I was closer to home — Beantown in Beverly, Massachusetts — when Ray Skjelbred and his Cubs played several sets (more than forty videos recorded and posted by Rae Ann Berry) at the 28th Annual Greater Olympia Dixieland Jazz Festival, in Lacey, Washington.  Ray also appeared at a crucial member of the Evergreen Jazz Band, which Rae Ann also captured on video for us.

Three of the Cubs were the heroes we know: Ray, piano, vocal, and moral leadership; Kim Cusack, clarinet, vocal; Jeff Hamilton, drums, banter.  But two other stars — Clint Baker and Katie Cavera — couldn’t be there, so Ray brought two splendid young musician-colleagues from the Pacific Northwest, whom you should get to know right away: Matt Weiner, string bass, vocal; Josh Roberts, guitar.  What music they make!

Here are a few glorious samples: finding the rest is not difficult and worth the clicking and mousing.

BOLL WEEVIL BLUES, one I’ve never heard Ray play and sing:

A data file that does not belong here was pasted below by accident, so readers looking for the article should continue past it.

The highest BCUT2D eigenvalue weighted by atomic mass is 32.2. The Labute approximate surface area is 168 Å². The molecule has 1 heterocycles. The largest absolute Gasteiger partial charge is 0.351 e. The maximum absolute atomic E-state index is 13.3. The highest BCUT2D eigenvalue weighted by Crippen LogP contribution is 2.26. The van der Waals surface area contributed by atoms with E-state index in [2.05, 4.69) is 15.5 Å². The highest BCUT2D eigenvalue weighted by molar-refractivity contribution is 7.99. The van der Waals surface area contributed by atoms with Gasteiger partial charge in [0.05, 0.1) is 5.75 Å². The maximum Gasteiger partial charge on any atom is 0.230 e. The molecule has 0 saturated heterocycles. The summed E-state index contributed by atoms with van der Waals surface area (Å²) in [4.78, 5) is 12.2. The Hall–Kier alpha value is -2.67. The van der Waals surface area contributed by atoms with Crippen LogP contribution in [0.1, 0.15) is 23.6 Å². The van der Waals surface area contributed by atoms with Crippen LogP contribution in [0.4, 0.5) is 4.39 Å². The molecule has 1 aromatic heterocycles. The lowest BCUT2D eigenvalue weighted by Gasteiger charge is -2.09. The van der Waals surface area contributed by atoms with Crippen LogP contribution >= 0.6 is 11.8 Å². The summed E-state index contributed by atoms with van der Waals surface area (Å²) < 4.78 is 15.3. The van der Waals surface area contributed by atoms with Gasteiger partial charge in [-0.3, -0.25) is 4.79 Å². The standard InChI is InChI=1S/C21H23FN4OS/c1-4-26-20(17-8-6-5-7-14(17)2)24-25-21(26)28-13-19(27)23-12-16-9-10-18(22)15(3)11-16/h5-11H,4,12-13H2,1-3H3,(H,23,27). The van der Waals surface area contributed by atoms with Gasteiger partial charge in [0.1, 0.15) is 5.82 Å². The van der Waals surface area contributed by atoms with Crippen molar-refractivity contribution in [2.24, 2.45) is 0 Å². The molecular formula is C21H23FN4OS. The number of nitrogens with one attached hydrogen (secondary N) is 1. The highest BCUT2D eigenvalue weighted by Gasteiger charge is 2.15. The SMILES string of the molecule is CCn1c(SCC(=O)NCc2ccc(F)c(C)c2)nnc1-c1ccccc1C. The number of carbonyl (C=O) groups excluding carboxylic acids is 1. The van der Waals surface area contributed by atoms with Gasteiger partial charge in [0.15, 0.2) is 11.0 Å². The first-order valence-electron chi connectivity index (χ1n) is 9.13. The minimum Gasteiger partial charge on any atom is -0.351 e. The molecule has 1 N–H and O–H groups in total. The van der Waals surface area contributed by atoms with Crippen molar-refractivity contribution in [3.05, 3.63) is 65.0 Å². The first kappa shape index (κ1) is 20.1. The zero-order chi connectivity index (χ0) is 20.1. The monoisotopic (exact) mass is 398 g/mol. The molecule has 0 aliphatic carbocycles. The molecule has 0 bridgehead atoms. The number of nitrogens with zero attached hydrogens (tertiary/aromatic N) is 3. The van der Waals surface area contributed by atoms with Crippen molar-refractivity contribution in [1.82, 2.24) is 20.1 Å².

I’LL ALWAYS BE IN LOVE WITH YOU: what if Kim Cusack had been the right age to sit in with the 1937 Basie band?

IDA (for Ida Melrose Shoufler, of course, “Auntie”):

and a blues inspired by an Eddie Condon Commodore record, BEAT TO THE SOCKS:

and another Condon homage, IMPROVISATION FOR THE MARCH OF TIME:

I think of “Buy them, trade them, collect the set!” but that isn’t right: how about “Watch them, enjoy them, honor this music!” You can find more of Rae Ann’s treasures here.

May your happiness increase!

DOUBLE RAINBOWS OF SOUND: COME TO THE EVERGREEN JAZZ FESTIVAL! (July 26-28, 2019)

At the end of July, I will make my fourth visit to the Evergreen Jazz Festival, a weekend of music I look forward to avidly.  The rainbow photograph comes from my first visit; unfortunately, I couldn’t find the photographs I took of elk in the parking lot, but everybody comes out for fine jazz.

A small cautionary note: I waited until almost too late to find lodging — if you plan to go to Evergreen, make arrangements now: there’s a list of places to stay on their site, noted above . . . then there’s air travel and car rental.  But it’s all worth the time and money, I assure you.  Last night, I landed happily in Bears Inn Bed and Breakfast, among my friends, and I feel so fortunate: thank you, Wendy!

For me, previous highlights of Evergreen have been the music of Tim Laughlin, Andy Schumm, Kris Tokarski, James Dapogny’s Chicago Jazz Band, Hal Smith, the Holland-Coots Jazz Quintet, the Riverboat Roustabouts, and I am leaving out many pleasures.